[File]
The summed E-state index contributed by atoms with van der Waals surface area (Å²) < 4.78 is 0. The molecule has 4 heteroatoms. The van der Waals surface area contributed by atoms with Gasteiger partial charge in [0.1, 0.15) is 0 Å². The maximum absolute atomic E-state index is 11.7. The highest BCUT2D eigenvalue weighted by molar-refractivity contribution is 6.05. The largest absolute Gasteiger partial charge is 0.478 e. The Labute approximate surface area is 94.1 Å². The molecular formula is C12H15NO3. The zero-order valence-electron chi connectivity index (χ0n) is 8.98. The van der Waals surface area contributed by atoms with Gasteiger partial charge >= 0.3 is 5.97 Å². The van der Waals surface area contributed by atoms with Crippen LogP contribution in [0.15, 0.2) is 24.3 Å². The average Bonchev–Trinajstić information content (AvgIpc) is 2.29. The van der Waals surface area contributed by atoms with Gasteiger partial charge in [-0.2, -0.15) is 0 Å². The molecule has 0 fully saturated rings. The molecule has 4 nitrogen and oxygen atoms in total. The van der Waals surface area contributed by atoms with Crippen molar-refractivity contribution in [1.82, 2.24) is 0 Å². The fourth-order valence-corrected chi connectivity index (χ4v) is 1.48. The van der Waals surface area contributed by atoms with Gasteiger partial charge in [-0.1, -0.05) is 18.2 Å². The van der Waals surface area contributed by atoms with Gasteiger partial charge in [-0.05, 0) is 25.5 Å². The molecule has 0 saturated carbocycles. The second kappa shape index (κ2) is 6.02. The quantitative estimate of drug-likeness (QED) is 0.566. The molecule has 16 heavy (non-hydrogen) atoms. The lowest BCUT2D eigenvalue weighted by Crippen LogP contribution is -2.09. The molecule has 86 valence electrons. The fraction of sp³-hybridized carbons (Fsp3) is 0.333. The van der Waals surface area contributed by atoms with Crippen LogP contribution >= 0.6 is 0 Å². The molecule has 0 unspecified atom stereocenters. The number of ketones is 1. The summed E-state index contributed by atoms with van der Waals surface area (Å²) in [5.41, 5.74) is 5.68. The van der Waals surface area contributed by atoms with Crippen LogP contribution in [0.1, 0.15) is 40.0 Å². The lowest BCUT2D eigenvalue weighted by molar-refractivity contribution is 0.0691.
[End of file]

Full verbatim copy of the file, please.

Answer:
The summed E-state index contributed by atoms with van der Waals surface area (Å²) < 4.78 is 0. The molecule has 4 heteroatoms. The van der Waals surface area contributed by atoms with Gasteiger partial charge in [0.1, 0.15) is 0 Å². The maximum absolute atomic E-state index is 11.7. The highest BCUT2D eigenvalue weighted by molar-refractivity contribution is 6.05. The largest absolute Gasteiger partial charge is 0.478 e. The Labute approximate surface area is 94.1 Å². The molecular formula is C12H15NO3. The zero-order valence-electron chi connectivity index (χ0n) is 8.98. The van der Waals surface area contributed by atoms with Gasteiger partial charge >= 0.3 is 5.97 Å². The van der Waals surface area contributed by atoms with Crippen LogP contribution in [0.15, 0.2) is 24.3 Å². The average Bonchev–Trinajstić information content (AvgIpc) is 2.29. The van der Waals surface area contributed by atoms with Gasteiger partial charge in [-0.2, -0.15) is 0 Å². The molecule has 0 fully saturated rings. The molecule has 4 nitrogen and oxygen atoms in total. The van der Waals surface area contributed by atoms with Crippen molar-refractivity contribution in [1.82, 2.24) is 0 Å². The fourth-order valence-corrected chi connectivity index (χ4v) is 1.48. The van der Waals surface area contributed by atoms with Gasteiger partial charge in [-0.1, -0.05) is 18.2 Å². The van der Waals surface area contributed by atoms with Gasteiger partial charge in [-0.05, 0) is 25.5 Å². The molecule has 0 saturated carbocycles. The second kappa shape index (κ2) is 6.02. The quantitative estimate of drug-likeness (QED) is 0.566. The molecule has 16 heavy (non-hydrogen) atoms. The lowest BCUT2D eigenvalue weighted by Crippen LogP contribution is -2.09. The molecule has 86 valence electrons. The fraction of sp³-hybridized carbons (Fsp3) is 0.333. The van der Waals surface area contributed by atoms with Crippen LogP contribution >= 0.6 is 0 Å². The molecule has 0 unspecified atom stereocenters. The number of ketones is 1. The summed E-state index contributed by atoms with van der Waals surface area (Å²) in [5.41, 5.74) is 5.68. The van der Waals surface area contributed by atoms with Crippen LogP contribution in [0.1, 0.15) is 40.0 Å². The lowest BCUT2D eigenvalue weighted by molar-refractivity contribution is 0.0691.